I was just asked about this recently so I was interested to see this story in the Chronicle of Higher Education about efforts to get better data about graduate students who go on to nonacademic careers:
The Council of Graduate Schools published a wider-scoped study this year. “Pathways Through Graduate School and Into Careers” focuses on the transition from graduate school to job. Its findings, based on consultation with students, deans, and employers, are now resonating in an academic culture that remains fixated on the tenure-track outcome.
The council’s study found that professors don’t talk enough to their graduate students about possible jobs outside of academe, even though such nonfaculty positions are “of interest to students.” That lack of guidance is particularly egregious in light of where graduate students actually end up: About half of new Ph.D.’s get their first jobs outside of academe, “in business, government, or nonprofit jobs,” the council’s report said.
The CGS study included a survey but the results have not been published. Incredibly, there has been no significant survey of graduate-student career outcomes since Nerad and Cerny’s [a 1999 study]—and they limited their sample to Ph.D.’s who had received their degrees nearly 30 years ago now.
So it’s big news that the Scholarly Communication Institute is conducting a new survey of former graduate students who have (or are building) careers outside the professoriate—a career category now commonly called alternative academic, or “alt-ac.” (You can tell how embedded an idea has become when it gets a handle as brief as that.)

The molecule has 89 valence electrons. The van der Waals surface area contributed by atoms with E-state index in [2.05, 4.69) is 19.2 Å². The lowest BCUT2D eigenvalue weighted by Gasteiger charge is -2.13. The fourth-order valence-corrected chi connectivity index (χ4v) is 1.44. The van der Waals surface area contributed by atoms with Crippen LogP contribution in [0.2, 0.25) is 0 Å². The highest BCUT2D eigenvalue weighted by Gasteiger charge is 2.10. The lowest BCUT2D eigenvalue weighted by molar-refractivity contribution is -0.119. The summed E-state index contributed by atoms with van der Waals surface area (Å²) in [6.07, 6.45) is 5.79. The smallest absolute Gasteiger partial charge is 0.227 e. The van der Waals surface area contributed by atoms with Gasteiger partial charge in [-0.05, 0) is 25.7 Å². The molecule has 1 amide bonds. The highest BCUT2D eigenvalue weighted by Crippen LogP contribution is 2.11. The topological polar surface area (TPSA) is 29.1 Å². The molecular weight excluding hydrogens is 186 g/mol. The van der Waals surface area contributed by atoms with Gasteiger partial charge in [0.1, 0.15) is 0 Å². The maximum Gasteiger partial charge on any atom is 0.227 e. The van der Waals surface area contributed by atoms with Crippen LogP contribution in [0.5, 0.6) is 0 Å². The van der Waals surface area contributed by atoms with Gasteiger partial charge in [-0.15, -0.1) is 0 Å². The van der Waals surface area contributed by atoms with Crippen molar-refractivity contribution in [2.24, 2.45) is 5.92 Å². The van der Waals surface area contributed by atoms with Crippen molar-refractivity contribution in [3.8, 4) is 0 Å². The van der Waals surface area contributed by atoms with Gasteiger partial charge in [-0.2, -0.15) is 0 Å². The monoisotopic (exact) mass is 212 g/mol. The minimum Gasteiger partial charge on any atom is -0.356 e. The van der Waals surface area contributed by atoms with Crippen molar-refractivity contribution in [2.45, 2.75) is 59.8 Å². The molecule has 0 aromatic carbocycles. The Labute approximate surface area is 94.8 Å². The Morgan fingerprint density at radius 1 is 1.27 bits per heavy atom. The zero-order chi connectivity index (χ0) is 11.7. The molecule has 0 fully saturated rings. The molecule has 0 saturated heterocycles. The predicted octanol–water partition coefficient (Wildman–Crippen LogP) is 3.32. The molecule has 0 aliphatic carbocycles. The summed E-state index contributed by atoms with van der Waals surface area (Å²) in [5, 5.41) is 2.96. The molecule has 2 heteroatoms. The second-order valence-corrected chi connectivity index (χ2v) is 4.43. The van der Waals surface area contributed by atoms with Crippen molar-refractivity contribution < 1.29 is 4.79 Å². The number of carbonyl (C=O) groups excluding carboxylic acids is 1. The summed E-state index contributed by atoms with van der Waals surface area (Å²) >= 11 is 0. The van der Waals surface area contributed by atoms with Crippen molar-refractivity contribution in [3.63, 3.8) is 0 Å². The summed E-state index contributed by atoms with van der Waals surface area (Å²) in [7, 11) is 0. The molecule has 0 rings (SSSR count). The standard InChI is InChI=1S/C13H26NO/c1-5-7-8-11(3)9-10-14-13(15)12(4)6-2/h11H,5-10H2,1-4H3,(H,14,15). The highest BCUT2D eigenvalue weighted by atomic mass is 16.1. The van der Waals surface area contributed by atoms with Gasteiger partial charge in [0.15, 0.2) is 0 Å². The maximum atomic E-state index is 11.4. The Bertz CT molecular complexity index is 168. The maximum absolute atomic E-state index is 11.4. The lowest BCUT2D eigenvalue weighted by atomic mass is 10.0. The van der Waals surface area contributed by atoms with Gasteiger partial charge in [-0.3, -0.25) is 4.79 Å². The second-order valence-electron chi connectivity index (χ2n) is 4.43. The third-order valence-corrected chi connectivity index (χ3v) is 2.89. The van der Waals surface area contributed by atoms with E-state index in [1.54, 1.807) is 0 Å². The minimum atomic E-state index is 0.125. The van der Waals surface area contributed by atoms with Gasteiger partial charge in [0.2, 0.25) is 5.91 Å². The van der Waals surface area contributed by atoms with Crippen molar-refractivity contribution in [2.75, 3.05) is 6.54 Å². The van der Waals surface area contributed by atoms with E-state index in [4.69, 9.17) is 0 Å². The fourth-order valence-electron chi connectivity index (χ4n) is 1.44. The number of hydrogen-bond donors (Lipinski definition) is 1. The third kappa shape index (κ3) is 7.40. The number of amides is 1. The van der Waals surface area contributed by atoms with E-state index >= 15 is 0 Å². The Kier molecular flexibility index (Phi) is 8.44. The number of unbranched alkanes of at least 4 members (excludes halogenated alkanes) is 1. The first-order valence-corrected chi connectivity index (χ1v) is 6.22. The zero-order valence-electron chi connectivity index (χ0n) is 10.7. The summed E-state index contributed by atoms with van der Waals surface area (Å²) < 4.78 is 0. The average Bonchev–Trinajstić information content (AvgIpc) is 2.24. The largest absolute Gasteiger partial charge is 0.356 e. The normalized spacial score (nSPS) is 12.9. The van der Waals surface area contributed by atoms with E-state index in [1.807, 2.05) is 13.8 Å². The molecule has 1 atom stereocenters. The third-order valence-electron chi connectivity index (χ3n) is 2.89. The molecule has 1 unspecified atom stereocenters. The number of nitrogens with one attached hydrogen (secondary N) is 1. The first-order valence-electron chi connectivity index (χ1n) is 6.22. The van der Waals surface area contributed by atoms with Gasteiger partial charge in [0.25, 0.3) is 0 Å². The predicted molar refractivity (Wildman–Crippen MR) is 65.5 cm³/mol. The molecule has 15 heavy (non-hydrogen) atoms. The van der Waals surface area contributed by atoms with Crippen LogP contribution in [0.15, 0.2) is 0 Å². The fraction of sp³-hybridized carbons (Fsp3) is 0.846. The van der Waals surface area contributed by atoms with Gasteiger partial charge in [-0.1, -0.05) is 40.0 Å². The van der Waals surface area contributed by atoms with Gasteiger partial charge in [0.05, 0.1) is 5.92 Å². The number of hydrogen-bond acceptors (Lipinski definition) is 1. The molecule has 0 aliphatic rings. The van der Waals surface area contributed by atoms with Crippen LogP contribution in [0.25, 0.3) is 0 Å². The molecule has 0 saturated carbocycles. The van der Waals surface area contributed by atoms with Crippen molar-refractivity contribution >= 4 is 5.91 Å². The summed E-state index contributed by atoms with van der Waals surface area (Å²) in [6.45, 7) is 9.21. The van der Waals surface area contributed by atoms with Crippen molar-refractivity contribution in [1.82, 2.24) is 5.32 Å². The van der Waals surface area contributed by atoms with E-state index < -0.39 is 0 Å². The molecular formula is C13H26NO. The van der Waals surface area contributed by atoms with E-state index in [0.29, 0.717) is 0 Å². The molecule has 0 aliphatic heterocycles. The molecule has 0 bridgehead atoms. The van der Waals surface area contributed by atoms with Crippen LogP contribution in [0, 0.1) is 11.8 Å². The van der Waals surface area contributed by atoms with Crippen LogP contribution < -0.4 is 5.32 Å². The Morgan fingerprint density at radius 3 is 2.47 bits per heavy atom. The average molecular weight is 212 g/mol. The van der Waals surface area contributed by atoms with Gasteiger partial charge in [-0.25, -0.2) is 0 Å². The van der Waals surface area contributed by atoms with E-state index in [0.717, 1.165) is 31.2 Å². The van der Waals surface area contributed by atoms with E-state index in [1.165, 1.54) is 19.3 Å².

You would think there would be more data on this topic but since graduate schools themselves may not have a great interest in this information, it takes some other group or interested party to pull it all together.
I know in reports like these graduate school faculty tend to take a beating because they don’t talk enough about nonacademic options. While they should know something about the topic and perhaps in the future they can point their students to this new survey and database, how much could they really know about the nonacademic world? They often face a lot of pressure to keep up in their own settings, let alone find out about areas that their schools and departments wouldn’t really reward them for. Perhaps there would be some way to introduce incentives to the system that could help reward faculty for also talking about life outside academia? I wonder how many departments in certain subjects would feel like failures if half their graduates ended up in nonacademic jobs…this is not conducive to wanting to share more information with students.